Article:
Friends, Teachers, Internet(wo)men,
Lend me your ears. Hear me for my cause, and be silent that you may hear. Today, we are under threat. The past 20 years have been huge in the world of communication around the world – primarily because it has given each one of us a freedom that we previously never had – and it’s called the Internet. It has improved our lives in far too many ways to try to elucidate – and it’s become a freedom we have all taken for granted. It’s a freedom millenials don’t know how to live without. A freedom is more than being able to access a new form of liberation – it is the ability to have the choices of opportunities. And boy has the Internet given us opportunities. We have built knowledge over it, our social lives revolve around it, and many of us don’t remember the last time we visited an electronics store to purchase something.
Entire economies depend on its founding principles of openness, and OpenCurriculum couldn’t exist without inherent faith in the purity and innocence of this medium. There is just no argument around openness when its distribution is like a water faucet whose flow is not democratically controlled and determined.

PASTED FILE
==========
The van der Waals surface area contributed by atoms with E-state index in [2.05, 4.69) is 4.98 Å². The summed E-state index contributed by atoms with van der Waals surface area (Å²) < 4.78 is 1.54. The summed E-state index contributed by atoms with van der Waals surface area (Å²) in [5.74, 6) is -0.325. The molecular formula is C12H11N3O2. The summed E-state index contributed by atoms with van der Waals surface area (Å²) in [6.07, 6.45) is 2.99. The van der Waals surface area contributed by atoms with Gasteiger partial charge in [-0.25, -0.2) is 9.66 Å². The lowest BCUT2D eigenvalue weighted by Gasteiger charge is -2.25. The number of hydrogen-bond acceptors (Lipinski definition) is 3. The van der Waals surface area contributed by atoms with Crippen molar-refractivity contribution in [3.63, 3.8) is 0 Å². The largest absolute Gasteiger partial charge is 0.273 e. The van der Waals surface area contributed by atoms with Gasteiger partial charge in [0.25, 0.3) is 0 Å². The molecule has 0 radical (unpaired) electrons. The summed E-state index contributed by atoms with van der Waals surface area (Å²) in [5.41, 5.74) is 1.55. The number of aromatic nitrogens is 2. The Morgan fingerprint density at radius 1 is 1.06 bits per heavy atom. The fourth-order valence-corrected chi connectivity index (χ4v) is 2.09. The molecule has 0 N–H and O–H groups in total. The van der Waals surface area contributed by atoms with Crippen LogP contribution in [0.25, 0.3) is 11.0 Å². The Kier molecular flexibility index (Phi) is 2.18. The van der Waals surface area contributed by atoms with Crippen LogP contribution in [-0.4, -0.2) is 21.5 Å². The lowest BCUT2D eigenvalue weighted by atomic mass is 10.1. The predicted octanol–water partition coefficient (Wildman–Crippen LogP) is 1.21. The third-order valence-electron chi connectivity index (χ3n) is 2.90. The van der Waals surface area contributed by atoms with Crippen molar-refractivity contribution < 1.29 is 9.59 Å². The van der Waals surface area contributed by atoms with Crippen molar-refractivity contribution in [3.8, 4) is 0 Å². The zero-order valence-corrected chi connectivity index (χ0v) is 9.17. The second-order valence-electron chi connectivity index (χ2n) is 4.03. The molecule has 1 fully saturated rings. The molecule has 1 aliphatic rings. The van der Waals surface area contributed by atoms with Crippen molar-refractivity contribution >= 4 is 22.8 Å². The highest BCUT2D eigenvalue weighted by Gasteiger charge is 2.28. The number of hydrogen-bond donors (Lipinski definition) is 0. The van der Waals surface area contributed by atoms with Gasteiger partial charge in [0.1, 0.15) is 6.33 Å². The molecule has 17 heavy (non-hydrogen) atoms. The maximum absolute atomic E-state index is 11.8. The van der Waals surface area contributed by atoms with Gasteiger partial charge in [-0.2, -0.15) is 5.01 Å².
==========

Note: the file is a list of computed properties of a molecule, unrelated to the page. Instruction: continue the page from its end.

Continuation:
Yet, here we are, where the stupidities and ignorance of the greedy is dragging us into a hole we might never be able to get out from. For these past few months the FCC (Federal Communications Commission) has been very seriously deliberating and moving forward on new rules on network neutrality that allow Internet Service Providers (ISPs) to discriminate amongst internet traffic. Yes, this is a different form of slavery – and what’s different is that you and us are going to get pretty severely affected in a time when man is not too far from discovering life on other planets.
Anyways, John Oliver from HBO does a much better job of explaining this:
What we are doing about this
We are beginning by not tolerating any of this. Last week, triggered by Alexis Ohanian and eventually assisted by the very amazing Marvin and Lavon Ammori of the Ammori Group, we filed an FCC comment opposing these new set of changes.
What you can do
The open internet has definitely given us power to share URLs – so before it goes away, read what CodeCombat suggests you could to save us from an Internet catastrophe.
Please act now. Time is running out!